Mr Jervas Chaurunga, the Chirumanzu/Zibagwe Ward 12 chairman, is optimistic that Mvuma will continue to grow.
“We are a united, peaceful and hardworking people. Our future is bright. Our resettled farmers are doing us proud and by 2020, Mvuma would have developed into a major town,” Mr Chaurunga said.
Banking services are offered in Mvuma, which also boasts of such basic amenities and services as schools, a major hospital, a training centre and a number of supermarkets and vending stalls. As one drives out of Mvuma towards Gweru one cannot help but admire the large, beautiful homes under construction.
From the developments that are taking place, there is no doubt that Mvuma’s future holds great promise.
Mvuma, one of the country’s fastest-growing urban centres, is luring investors as it seeks to become a major investment hub.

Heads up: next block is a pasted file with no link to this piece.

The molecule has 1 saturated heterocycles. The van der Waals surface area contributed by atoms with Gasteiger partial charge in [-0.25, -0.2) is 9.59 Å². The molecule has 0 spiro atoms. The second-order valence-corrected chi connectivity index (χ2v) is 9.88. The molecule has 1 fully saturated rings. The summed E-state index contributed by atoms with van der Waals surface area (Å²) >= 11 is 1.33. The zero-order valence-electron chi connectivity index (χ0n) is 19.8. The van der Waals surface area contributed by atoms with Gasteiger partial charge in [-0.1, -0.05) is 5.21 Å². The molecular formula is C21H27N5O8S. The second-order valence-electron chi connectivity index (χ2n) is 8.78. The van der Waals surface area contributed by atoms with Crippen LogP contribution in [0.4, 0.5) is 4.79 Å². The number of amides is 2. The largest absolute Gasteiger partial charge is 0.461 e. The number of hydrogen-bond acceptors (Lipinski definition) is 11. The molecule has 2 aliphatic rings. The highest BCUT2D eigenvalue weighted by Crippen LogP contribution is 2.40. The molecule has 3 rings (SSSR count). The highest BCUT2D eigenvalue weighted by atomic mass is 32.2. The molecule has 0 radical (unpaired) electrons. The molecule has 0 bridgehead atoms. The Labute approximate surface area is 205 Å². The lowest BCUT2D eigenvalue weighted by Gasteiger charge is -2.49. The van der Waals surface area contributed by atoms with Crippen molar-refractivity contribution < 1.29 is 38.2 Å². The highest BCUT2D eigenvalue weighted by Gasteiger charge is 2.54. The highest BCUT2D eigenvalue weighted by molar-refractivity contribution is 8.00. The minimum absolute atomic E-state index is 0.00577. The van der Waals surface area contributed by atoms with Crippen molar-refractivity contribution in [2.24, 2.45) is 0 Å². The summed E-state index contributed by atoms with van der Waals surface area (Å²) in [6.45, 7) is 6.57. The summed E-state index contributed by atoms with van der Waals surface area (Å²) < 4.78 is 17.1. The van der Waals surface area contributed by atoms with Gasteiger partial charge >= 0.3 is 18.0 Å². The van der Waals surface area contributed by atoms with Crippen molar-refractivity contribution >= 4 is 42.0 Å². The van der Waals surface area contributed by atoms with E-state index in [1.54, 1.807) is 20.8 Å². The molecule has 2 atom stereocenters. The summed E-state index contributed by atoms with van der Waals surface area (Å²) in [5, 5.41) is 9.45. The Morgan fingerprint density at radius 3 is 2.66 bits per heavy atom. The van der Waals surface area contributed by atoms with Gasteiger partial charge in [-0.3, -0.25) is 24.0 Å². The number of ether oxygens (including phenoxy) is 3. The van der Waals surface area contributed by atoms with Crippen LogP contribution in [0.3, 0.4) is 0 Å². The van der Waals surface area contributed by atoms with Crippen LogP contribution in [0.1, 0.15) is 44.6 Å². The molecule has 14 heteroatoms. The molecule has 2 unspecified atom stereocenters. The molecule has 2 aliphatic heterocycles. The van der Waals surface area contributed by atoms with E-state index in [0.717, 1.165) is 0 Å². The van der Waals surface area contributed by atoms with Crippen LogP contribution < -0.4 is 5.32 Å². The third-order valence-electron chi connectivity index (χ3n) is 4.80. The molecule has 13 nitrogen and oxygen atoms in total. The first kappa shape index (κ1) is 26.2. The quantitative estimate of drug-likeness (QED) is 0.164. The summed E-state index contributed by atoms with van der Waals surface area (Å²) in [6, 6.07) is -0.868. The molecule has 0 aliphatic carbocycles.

Over the past few years, Mvuma has transformed itself from being a sleepy, ghost business centre to become one of the most promising business centres in the country.
According to Mr Lovemore Chatikobo, the Chief Executive Officer of the Chirumanzu Rural District Council, which runs the affairs of Mvuma, several businesses have expressed a desire to set shop in Mvuma.
“We have had inquiries from people who are interested in doing business in Mvuma. We are in the process of licensing several business concerns, among them a service station, electrical wholesale company and another business concern that sells vehicle tyres, among other businesses,” Mr Chatikobo said.
Among the businesses that are set to be opened in Mvuma is a meat wholesaling company and a truck stop.
A number of businesses have set up shop in Mvuma over the years with the most significant being the two food outlets and a major shopping centre.
Mvuma is aiming at gaining town status by the year 2020.
“We are excited about the recent developments. The opening of businesses in Mvuma will increase our revenue collection base and will also create employment opportunities for our youths,” added Mr Chatikobo.